Most online antisemitism stems from Palestinians, pro-Palestinian circles – report
According to the comprehensive research carried out by the Diaspora Affairs Ministry, 68% of antisemitic discourse on social media is from Palestinian or progressive pro-Palestinian circles.
Israeli Diaspora Affairs Minister Amichai Chikli during the cabinet meeting on January 29, 2023. / (photo credit: DIASPORA AFFAIRS MINISTRY)
68% – Sixty-eight percent of online antisemitism originates in Palestinian or progressive pro-Palestinian circles – according to a new report on the state of antisemitism, by the Diaspora Affairs Ministry, which was exposed by Minister Amichai Chikli during the cabinet meeting on Sunday morning.
Chikli said that “antisemitism is changing the way it manifests and it is increasingly focusing on hatred towards the Jewish state and the denial of its right to exist.”
Chikli shared that most of the antisemitic discourse on social media, 68%, according to the comprehensive research carried out by the Diaspora Affairs Ministry, “originates in Palestinian or in progressive pro-Palestinian circles.”
Chikli added that even though there has been a decrease in antisemitic incidents around the world, “there has been a noticeable jump in the number of antisemitic incidents specifically in the US, where a hostile atmosphere is emerging on some college campuses towards Jewish students, especially if they identify as Zionists.”
“There has been a noticeable jump in the number of antisemitic incidents specifically in the US, where a hostile atmosphere is emerging on some college campuses towards Jewish students, especially if they identify as Zionists.”Amichai Chikli
“The State of Israel has a duty to lead the fight against antisemitism and to act in order to expand the adoption of the IHRA definition [for antisemitism], in as many countries and institutions as possible.”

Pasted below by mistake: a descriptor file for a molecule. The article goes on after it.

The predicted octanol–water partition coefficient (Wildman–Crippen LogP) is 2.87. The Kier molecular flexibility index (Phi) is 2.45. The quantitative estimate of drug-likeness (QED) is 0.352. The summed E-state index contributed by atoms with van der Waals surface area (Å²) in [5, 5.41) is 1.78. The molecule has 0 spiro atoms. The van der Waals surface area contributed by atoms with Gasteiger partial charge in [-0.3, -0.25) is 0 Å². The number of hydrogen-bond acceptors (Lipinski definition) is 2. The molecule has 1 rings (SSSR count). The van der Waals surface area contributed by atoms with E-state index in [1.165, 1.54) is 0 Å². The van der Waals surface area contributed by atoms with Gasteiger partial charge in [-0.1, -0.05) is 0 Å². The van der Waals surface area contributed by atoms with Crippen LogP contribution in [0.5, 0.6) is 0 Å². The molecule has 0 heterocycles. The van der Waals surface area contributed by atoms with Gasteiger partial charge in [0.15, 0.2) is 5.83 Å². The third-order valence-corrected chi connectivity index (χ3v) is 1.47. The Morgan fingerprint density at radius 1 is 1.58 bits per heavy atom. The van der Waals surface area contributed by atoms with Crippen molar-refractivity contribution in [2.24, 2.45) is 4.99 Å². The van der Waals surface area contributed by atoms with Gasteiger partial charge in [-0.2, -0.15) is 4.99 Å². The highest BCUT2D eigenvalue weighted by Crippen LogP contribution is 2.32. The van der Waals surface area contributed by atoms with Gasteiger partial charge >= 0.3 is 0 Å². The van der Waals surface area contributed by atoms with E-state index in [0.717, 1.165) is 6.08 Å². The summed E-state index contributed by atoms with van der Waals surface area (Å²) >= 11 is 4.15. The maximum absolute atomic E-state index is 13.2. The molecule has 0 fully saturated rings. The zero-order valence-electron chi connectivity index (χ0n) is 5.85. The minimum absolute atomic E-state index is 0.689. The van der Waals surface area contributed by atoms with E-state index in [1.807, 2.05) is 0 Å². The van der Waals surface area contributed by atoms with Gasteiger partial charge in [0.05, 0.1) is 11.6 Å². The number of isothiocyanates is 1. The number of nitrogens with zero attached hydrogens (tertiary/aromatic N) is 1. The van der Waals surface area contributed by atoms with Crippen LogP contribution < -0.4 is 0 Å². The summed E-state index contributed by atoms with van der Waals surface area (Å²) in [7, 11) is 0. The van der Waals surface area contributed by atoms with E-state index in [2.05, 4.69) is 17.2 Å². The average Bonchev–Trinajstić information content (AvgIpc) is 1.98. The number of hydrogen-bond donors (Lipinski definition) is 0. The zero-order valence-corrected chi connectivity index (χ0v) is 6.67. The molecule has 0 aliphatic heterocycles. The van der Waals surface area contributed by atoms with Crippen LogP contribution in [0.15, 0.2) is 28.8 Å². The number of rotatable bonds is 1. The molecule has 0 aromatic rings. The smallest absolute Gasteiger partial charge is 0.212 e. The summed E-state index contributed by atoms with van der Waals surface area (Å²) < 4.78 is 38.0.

Israeli Diaspora Affairs Minister Amichai Chikli during the cabinet meeting on January 29, 2023. (credit: DIASPORA AFFAIRS MINISTRY)
Violent antisemitism is on the rise
In addition, the Diaspora affairs report specified a sharp increase of 13% in the scope of violent antisemitic events in 2022 compared to 2021. The report also showed a significant increase in antisemitic discourse online, compared to the last five years and in relation to 2021 in particular.
According to the report, compared to 2021, they have seen a decrease in antisemitic incidents in 2022. 2021 was a very eventful year with antisemitic incidents due to Operation Guardian of the Walls in Israel. The countries with the highest rates of antisemitic attacks in 2022 were the United States, the United Kingdom, Germany, and France – these countries are also some of the largest Jewish communities outside of Israel.
During the past year, three murder cases were recorded in France, in which antisemitic suspicion was investigated – compared to zero cases in 2020 and 2021.
In the past year, there was a significant increase in antisemitic discourse online, in terms of the number of antisemitic posts published (27%+) and the number of users promoting antisemitic content (21%+). The cities that stood out in 2022 in terms of antisemitic discourse online are Paris, New York, Los Angeles, Washington and Berlin.
In the UK, there was a 28% increase in physical attacks as part of the total number of antisemitic incidents recorded in the Kingdom in 2022, when most of the attacks were carried out against London residents and Jewish institutions whose Jewish outlook was clear. In France, 50% of the total number of antisemitic incidents in the past year were physical attacks. In Germany, there was a significant increase of 57% in the number of violent antisemitic incidents.
Chairman of the World Zionist Organization (WZO) Yaakov Hagoel also presented a report on antisemitism in 2022 at the cabinet meeting. Hagoel asked Prime Minister Benjamin Netanyahu and Foreign Minister Eli cohen to demand in their meetings with heads of foreign countries to adopt the IHRA definition of antisemitism. “Adopting the IHRA definition of antisemitism will give us tools in the fight against the sick and evil hate,” Hagoel said.